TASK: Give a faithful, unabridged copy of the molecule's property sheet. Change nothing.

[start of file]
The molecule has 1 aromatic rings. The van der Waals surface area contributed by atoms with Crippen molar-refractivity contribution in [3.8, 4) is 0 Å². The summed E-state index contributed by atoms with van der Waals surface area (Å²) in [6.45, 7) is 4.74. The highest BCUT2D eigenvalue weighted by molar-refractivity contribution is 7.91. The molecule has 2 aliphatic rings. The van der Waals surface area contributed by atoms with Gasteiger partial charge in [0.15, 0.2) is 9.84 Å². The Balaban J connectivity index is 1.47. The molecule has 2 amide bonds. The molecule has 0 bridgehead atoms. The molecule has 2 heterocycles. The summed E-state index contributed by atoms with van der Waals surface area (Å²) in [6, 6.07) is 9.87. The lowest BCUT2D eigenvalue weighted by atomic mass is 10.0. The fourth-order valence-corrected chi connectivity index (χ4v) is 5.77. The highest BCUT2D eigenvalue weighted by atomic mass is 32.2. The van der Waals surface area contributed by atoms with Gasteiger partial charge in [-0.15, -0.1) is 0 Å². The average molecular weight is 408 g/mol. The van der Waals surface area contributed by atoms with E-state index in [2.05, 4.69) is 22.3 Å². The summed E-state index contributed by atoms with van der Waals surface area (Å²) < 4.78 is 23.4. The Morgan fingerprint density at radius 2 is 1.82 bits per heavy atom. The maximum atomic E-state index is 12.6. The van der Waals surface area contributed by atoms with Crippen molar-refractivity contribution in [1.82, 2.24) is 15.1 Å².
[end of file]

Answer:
The molecule has 1 aromatic rings. The van der Waals surface area contributed by atoms with Crippen molar-refractivity contribution in [3.8, 4) is 0 Å². The summed E-state index contributed by atoms with van der Waals surface area (Å²) in [6.45, 7) is 4.74. The highest BCUT2D eigenvalue weighted by molar-refractivity contribution is 7.91. The molecule has 2 aliphatic rings. The van der Waals surface area contributed by atoms with Gasteiger partial charge in [0.15, 0.2) is 9.84 Å². The Balaban J connectivity index is 1.47. The molecule has 2 amide bonds. The molecule has 0 bridgehead atoms. The molecule has 2 heterocycles. The summed E-state index contributed by atoms with van der Waals surface area (Å²) in [6, 6.07) is 9.87. The lowest BCUT2D eigenvalue weighted by atomic mass is 10.0. The fourth-order valence-corrected chi connectivity index (χ4v) is 5.77. The highest BCUT2D eigenvalue weighted by atomic mass is 32.2. The van der Waals surface area contributed by atoms with Gasteiger partial charge in [-0.15, -0.1) is 0 Å². The average molecular weight is 408 g/mol. The van der Waals surface area contributed by atoms with E-state index in [2.05, 4.69) is 22.3 Å². The summed E-state index contributed by atoms with van der Waals surface area (Å²) < 4.78 is 23.4. The Morgan fingerprint density at radius 2 is 1.82 bits per heavy atom. The maximum atomic E-state index is 12.6. The van der Waals surface area contributed by atoms with Crippen molar-refractivity contribution in [1.82, 2.24) is 15.1 Å².